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  5. "Nunca te pones la camisa mar…

"Nunca te pones la camisa marrón."

Translation:You never put on the brown shirt.

February 25, 2018


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How are we ro know the difference between an observation and a command? Why isn't "Never put on the brown shirt" just as valid as "You never put on the brown shirt"?

February 25, 2018


The negative command form here would be "Nunca te pongas ....."

February 26, 2018


The English translation is awkward. In the U.S. we would say, "You never wear the brown shirt."

July 13, 2018


This is what I wrote and got it right. I knew duo wanted "put on", but sometimes we can get away with a casual translation

November 30, 2018


i did, "you never wear the brown shirt " and it marked me wrong.

May 15, 2019


I agree. The same would be true in Australia. It would be really uncommon to say "You never put on the brown shirt" except in the command form.e.g. "Put on the brown shirt". Most often the context would be "You never wear the brown shirt".

July 29, 2019


You never put on the brown shirt. Not since 1945 anyway.

August 29, 2019


Was thinking the same!

October 5, 2019


Does poner always require an object, which is why this is "te pones"? I guess we omit that in English. "You never put the brown shirt on (yourself)".

July 28, 2018


The shirt is an object in this sentence, though. But yes, that's approximately the reason here. Poner usually needs another argument, you put something (DO) into some place/condition/state (IO). English uses reflexive verbs much less often and mostly opts for using intransitive verbs (or in this case, verbs with a reduced object count).

November 27, 2018


Why is it 'te' and not 'tu'?

August 15, 2018


Poner is used as a reflexive verb here, so you need to use the respective object pronoun. You "put something on yourself", so to say. You can also say "Tú nunca te pones..."

November 27, 2018


Is "cafe" and "marron" (sorry I can't do the accents) the same, or is it different shades of brown?

January 15, 2019


Both words just mean "brown" in most circumstances. They are usually used synonymously, with café more popular in LatAm. If the circumstances are there to talk about specific shades, marrón means "chestnut" and café means "coffee"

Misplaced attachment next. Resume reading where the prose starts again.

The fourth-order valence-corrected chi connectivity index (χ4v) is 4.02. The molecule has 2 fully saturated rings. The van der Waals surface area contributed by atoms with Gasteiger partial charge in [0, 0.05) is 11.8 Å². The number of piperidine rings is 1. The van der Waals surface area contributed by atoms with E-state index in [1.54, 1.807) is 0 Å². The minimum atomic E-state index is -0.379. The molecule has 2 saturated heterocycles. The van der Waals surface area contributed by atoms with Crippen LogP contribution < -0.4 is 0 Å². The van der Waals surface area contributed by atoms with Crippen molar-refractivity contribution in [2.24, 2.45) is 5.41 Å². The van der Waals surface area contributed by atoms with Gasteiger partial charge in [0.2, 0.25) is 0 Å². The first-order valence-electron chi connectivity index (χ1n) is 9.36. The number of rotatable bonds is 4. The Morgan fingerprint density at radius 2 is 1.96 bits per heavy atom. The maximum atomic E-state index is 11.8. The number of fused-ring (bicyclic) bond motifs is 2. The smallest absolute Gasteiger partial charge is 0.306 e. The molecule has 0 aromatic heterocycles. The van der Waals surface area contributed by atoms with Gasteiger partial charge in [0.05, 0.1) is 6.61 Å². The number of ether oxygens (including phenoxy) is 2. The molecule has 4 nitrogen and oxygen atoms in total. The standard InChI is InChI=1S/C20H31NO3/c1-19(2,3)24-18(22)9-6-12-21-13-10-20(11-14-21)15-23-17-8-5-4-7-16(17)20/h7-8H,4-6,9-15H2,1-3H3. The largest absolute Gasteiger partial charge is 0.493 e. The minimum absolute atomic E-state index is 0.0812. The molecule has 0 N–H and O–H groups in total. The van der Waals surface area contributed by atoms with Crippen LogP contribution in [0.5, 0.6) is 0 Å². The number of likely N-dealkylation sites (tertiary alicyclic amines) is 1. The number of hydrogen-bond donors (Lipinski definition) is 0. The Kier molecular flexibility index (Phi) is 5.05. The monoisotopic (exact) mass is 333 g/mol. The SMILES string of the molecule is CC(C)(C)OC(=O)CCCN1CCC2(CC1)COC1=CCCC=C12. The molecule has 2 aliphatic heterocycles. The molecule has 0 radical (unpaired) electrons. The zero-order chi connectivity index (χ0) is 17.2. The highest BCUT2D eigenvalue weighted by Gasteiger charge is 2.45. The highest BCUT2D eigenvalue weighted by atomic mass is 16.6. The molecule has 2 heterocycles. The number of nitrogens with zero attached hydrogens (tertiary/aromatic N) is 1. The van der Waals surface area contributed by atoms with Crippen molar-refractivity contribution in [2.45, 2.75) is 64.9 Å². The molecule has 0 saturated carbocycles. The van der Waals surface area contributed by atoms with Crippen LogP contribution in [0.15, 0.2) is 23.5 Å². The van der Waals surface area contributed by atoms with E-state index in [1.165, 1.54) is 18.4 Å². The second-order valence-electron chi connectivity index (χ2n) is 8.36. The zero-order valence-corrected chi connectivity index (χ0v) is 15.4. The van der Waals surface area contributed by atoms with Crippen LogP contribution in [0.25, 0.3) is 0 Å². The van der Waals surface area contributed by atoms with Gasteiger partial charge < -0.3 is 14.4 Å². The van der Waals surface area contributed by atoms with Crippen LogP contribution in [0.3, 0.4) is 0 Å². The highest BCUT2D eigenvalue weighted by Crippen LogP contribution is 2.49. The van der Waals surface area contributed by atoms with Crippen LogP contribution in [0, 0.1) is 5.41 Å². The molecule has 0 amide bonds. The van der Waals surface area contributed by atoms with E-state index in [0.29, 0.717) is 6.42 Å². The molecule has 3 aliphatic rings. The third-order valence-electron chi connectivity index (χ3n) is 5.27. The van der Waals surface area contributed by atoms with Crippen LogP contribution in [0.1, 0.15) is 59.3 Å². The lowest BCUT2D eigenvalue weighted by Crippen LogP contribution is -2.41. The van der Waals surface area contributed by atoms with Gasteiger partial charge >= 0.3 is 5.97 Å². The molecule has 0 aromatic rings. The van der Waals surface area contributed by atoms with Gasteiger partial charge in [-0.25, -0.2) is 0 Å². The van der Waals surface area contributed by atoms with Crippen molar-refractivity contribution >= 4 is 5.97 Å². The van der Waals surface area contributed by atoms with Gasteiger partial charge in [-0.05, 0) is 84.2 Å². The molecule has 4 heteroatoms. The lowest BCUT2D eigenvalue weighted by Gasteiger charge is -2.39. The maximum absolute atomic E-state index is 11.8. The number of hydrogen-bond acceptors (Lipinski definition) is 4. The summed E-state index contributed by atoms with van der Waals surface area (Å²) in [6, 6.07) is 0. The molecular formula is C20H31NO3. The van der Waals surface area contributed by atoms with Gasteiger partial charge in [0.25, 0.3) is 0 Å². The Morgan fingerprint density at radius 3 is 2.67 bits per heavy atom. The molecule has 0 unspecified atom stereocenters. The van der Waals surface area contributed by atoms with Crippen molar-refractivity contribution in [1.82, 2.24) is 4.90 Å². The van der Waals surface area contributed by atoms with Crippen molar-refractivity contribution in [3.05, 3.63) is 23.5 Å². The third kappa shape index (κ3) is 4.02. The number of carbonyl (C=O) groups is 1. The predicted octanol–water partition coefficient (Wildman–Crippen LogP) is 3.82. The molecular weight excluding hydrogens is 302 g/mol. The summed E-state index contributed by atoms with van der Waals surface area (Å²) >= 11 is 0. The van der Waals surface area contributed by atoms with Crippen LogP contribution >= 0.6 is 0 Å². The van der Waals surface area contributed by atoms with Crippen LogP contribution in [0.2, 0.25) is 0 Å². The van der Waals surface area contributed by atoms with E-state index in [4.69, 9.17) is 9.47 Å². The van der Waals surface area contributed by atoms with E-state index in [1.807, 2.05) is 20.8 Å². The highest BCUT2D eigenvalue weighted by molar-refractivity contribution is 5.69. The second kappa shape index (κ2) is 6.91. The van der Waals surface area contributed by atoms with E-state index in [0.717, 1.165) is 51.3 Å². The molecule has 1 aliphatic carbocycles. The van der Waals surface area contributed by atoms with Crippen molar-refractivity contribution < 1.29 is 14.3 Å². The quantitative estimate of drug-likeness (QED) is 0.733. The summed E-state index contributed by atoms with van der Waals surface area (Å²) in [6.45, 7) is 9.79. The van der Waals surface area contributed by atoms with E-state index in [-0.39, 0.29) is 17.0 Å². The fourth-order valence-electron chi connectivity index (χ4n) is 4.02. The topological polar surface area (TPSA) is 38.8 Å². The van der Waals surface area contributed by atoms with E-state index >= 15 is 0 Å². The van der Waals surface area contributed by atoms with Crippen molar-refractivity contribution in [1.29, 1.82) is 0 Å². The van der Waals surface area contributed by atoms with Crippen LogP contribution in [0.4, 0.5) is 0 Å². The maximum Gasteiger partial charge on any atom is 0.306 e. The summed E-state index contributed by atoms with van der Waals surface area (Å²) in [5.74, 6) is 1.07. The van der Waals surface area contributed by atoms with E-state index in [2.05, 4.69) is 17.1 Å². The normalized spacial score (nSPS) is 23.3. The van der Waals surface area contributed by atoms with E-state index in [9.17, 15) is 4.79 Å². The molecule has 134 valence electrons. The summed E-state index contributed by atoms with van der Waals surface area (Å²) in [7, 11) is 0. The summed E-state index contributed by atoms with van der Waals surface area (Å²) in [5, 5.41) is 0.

January 15, 2019


Ok. It's been a long time since I've tried to advance because i just couldn't Kern anymore and this is kinda why. May be basic to most but not me. If "te" in Spanish means "you" in English. Why's it the 2nd word in Spanish

May 2, 2019


Te is an object pronoun (which means it refers to the person that something is being done to), and object pronouns are usually placed in front of the verb.

  • Te quiero. - I love you.
May 6, 2019


Learn not kern lol. I also haven't gotten emails in a LOOONNNNG time. Could there be a reason why?

May 2, 2019


Could you put, nunca te usas la camisa cafe.

May 9, 2019


You'd normally leave out the te, and usar refers to wearing some clothing, not to putting it on.

  • Nunca usas la camisa café. - You never wear the brown shirt.
May 9, 2019


The audio often stops working

July 12, 2019


So how wouldy ou say 'Never put on the brown shirt' as an instruction to someone, rather than just a comment?

September 21, 2019


When you give commands, you're using the verb form that's known as the "imperative". Spanish has two flavours of that, one for positive commands ("Do that!"), and one for negative commands ("Don't do that!"). They are different for some subjects (but not all), and the negative command form, which is what you'd use in this sentence, is always the same as the subjunctive verb form.

For this sentence, the negative command of ponerse is "te pongas":

  • Nunca te pongas la camisa marrón. - Never put on the brown shirt.
September 21, 2019


Why is it "pones" and not "ponerse" in Nunca te pones la camisa marrón? I thought pones means "put" and ponerse "put on"?!

September 25, 2018


Ponerse does mean “put on” but it is an infinitive verb, so it needs a conjugated verb to precede it. For instance: Ella quiere ponerse la camisa. She wants to put on the shirt. Tu quieres ponerte la camisa. You want to put on the shirt.
In the sentence given, pones is the conjugated verb, and to make it reflexive, the te is needed in the sentence. But you can’t add the te to the end of a conjugated verb; it needs to go before the verb.

November 27, 2018


Why can you not add the te to the end of poner?

January 3, 2019


You cannot attach object pronouns to the end of a conjugated verb (unless it's conjugated in imperative, the command form). The only other verb forms you can attach the pronoun to are the infinitive form ("No puedes ponerte esa camisa") and the gerundio ("Saliste de la habitación poniéndote tu camisa").

January 7, 2019


Why not "wear"?

November 30, 2018


Ponerse is "to put on", i.e. you're in the act of dressing yourself. With "wear" (llevar, usar) you're already done with dressing.

November 30, 2018


female speaking voice - never, ever can enunciate the "s." Ever. Never. It is absolutely unclear. Always. Also, detest the "joe."

September 24, 2019
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